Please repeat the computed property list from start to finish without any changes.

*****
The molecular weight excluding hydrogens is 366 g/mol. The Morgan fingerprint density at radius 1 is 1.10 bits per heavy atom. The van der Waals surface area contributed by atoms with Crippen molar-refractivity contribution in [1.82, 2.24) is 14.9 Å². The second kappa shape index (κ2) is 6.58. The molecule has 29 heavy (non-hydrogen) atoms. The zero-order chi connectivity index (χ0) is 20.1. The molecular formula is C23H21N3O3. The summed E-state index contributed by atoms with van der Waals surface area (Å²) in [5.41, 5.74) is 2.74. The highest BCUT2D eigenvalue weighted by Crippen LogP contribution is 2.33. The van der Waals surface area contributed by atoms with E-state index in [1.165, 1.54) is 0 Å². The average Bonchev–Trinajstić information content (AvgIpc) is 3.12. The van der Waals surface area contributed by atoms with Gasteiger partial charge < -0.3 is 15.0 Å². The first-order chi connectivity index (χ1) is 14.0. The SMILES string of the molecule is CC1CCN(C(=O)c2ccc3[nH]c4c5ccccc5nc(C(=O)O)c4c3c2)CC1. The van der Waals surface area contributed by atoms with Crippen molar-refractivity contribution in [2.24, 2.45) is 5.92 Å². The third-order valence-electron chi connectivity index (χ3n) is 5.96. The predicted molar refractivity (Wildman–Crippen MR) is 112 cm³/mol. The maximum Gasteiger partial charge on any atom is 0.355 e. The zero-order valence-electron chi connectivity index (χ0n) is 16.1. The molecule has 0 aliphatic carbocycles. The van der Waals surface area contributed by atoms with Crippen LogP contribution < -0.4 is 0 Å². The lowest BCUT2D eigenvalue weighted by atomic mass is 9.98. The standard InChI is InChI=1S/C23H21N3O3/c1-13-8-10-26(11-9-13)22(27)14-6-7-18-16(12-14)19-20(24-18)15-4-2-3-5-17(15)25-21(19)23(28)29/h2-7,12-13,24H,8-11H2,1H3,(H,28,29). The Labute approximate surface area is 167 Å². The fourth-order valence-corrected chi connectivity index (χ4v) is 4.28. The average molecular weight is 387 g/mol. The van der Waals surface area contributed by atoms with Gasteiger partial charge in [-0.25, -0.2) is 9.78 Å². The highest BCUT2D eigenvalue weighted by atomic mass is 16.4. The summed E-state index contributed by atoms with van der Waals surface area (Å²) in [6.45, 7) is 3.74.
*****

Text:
The molecular weight excluding hydrogens is 366 g/mol. The Morgan fingerprint density at radius 1 is 1.10 bits per heavy atom. The van der Waals surface area contributed by atoms with Crippen molar-refractivity contribution in [1.82, 2.24) is 14.9 Å². The second kappa shape index (κ2) is 6.58. The molecule has 29 heavy (non-hydrogen) atoms. The zero-order chi connectivity index (χ0) is 20.1. The molecular formula is C23H21N3O3. The summed E-state index contributed by atoms with van der Waals surface area (Å²) in [5.41, 5.74) is 2.74. The highest BCUT2D eigenvalue weighted by Crippen LogP contribution is 2.33. The van der Waals surface area contributed by atoms with E-state index in [1.165, 1.54) is 0 Å². The average Bonchev–Trinajstić information content (AvgIpc) is 3.12. The van der Waals surface area contributed by atoms with Gasteiger partial charge < -0.3 is 15.0 Å². The first-order chi connectivity index (χ1) is 14.0. The SMILES string of the molecule is CC1CCN(C(=O)c2ccc3[nH]c4c5ccccc5nc(C(=O)O)c4c3c2)CC1. The van der Waals surface area contributed by atoms with Crippen molar-refractivity contribution in [2.24, 2.45) is 5.92 Å². The third-order valence-electron chi connectivity index (χ3n) is 5.96. The predicted molar refractivity (Wildman–Crippen MR) is 112 cm³/mol. The maximum Gasteiger partial charge on any atom is 0.355 e. The zero-order valence-electron chi connectivity index (χ0n) is 16.1. The molecule has 0 aliphatic carbocycles. The van der Waals surface area contributed by atoms with Crippen LogP contribution < -0.4 is 0 Å². The lowest BCUT2D eigenvalue weighted by atomic mass is 9.98. The standard InChI is InChI=1S/C23H21N3O3/c1-13-8-10-26(11-9-13)22(27)14-6-7-18-16(12-14)19-20(24-18)15-4-2-3-5-17(15)25-21(19)23(28)29/h2-7,12-13,24H,8-11H2,1H3,(H,28,29). The Labute approximate surface area is 167 Å². The fourth-order valence-corrected chi connectivity index (χ4v) is 4.28. The average molecular weight is 387 g/mol. The van der Waals surface area contributed by atoms with Gasteiger partial charge in [-0.25, -0.2) is 9.78 Å². The highest BCUT2D eigenvalue weighted by atomic mass is 16.4. The summed E-state index contributed by atoms with van der Waals surface area (Å²) in [6.45, 7) is 3.74.